Vaccines are safe and effective ways of protecting lives; annually saving millions. By working alongside the body’s own immune defenses to offer long-term protection from infectious disease outbreaks.
Vaccines contain inactivated or killed forms of viruses or bacteria that no longer pose any threat. In addition, vaccines often include other ingredients like formaldehyde, mercury or aluminium which may be present in very small amounts to aid their effectiveness.
1. Vaccines are safe
Vaccines are one of the greatest public health achievements ever. By helping prevent disease, hospitalizations, and deaths due to vaccination, measles and rotavirus have now become rare in the US due to vaccines; smallpox vaccination has almost completely eradicated wild poliovirus globally; as well as making vaccination an essential preventative tool.
Vaccines contain dead or weakened versions of infectious germs known as antigens that stimulate your immune system to produce antibodies against them, helping protect both you and your community through “herd immunity”. They undergo rigorous safety testing before being approved for use; most children and adults tolerate them well with only minor side effects such as pain or redness at injection sites.
2. Vaccines are effective
Vaccines contain weakened, killed or synthetically manufactured versions of disease-causing germs (or pathogens) or parts thereof to provide immunity against certain illnesses. They often also include adjuvants to aid their effectiveness as well as preservatives that ensure safe production, storage and use.
By taking a vaccine, your immune system “learns” to recognize and combat germs more quickly and effectively than natural immunity can. A vaccine allows us to have faster immunity responses that can work against diseases than naturally.
Vaccines undergo rigorous controlled clinical trials to ensure their safety and efficacy. Their success can be judged by measuring efficacy – how many of those given the vaccine did not become sick when compared with those who received no vaccination (control group).
3. Vaccines don’t cause disease
Many vaccines contain chemicals such as formaldehyde, mercury and aluminum which are toxic to the body at certain levels; however, their levels found in vaccines are much less than what your body naturally produces; hence they won’t lead to disease or any other issues.
Vaccines work by simulating an infection and prompting your immune system to recognize disease-causing germs and learn to fight them off proactively, giving it a fighting chance against spreading diseases in the first place. This gives your immune system a fighting chance against infections before they spread!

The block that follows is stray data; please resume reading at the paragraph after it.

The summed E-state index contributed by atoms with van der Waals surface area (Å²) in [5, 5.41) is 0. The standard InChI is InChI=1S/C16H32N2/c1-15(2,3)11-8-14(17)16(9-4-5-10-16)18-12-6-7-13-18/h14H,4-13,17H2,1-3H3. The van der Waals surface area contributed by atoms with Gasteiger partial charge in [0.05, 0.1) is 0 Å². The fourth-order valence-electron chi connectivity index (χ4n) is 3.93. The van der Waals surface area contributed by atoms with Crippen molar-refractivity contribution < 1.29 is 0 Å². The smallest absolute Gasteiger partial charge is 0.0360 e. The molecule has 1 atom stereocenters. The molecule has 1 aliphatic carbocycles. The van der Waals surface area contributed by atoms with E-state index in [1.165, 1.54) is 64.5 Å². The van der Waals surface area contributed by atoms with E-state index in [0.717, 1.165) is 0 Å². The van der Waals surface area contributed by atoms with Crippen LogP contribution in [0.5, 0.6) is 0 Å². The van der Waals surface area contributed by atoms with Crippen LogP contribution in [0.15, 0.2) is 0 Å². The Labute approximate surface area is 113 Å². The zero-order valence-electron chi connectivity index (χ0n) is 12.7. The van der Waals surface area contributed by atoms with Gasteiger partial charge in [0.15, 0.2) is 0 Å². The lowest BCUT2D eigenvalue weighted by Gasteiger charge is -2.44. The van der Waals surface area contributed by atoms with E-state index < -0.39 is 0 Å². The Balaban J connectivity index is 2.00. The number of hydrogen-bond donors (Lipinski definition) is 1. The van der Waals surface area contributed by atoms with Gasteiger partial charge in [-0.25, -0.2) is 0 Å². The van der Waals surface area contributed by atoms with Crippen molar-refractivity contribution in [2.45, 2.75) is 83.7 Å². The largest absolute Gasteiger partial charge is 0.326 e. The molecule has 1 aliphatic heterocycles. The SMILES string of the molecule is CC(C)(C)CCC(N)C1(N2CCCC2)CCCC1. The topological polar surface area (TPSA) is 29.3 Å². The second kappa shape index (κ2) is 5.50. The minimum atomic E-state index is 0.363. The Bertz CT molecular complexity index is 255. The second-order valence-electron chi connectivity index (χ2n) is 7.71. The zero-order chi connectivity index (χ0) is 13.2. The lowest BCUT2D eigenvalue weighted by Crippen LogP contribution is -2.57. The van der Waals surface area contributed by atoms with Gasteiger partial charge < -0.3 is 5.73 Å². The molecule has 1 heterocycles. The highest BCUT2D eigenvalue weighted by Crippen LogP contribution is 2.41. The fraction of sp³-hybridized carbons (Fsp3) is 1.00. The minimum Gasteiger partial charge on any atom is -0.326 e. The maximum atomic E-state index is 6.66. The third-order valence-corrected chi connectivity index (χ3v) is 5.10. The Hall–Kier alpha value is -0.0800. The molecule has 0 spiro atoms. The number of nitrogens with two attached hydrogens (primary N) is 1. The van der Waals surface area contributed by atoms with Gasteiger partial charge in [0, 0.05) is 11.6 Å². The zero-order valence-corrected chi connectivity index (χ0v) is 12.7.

Vaccines give everyone in a community an opportunity to build herd immunity against infectious diseases, protecting infants, the elderly and immunocompromised adults whose immune systems may not be strong enough to deal with serious infections alone.
4. Vaccines don’t cause side effects
August is National Immunization Awareness Month and provides the perfect opportunity to educate yourself on vaccinations and dispel any false or misleading claims about them. All vaccines go through extensive testing phases conducted by scientists prior to being distributed; their ingredients contain trace amounts of formaldehyde, mercury and aluminum which have only minimal side effects; FDA and CDC monitor vaccinations closely in case there are any potential negative outcomes.
Vaccines work in harmony with your natural immunity to provide protection from diseases that used to threaten and even kill infants, children and adults, such as measles, whooping cough and diphtheria. Thanks to herd immunity – whereby most populations are immunized against infection thus protecting unimmunized individuals against further risk – vaccines have greatly decreased incidence rates worldwide of infectious diseases like these.
5. Vaccines don’t cause autism
Vaccines do not cause autism or any other disorders, contrary to claims made by certain activists and celebrities. Autism is an intricate condition which involves genetics, brain anatomy differences, environmental toxicants and toxic exposure.
Andrew Wakefield, a British surgeon, first initiated speculation regarding vaccines and autism in 1998 when he published a paper in The Lancet purporting that MMR vaccination could cause intestinal complaints in children as well as autism, later disproving his findings and retracting the paper. His study has since been discredited.
Scientific community experts have repeatedly confirmed that vaccines do not cause autism or any other diseases, according to numerous studies conducted over time. Furthermore, no association was found between vaccines and multiple sclerosis, diabetes or sudden infant death syndrome (SIDS). Instead, vaccines help create “herd immunity” by making most people resistant against disease outbreaks; this helps protect infants, pregnant women and immunocompromised adults who cannot receive vaccines themselves from harm.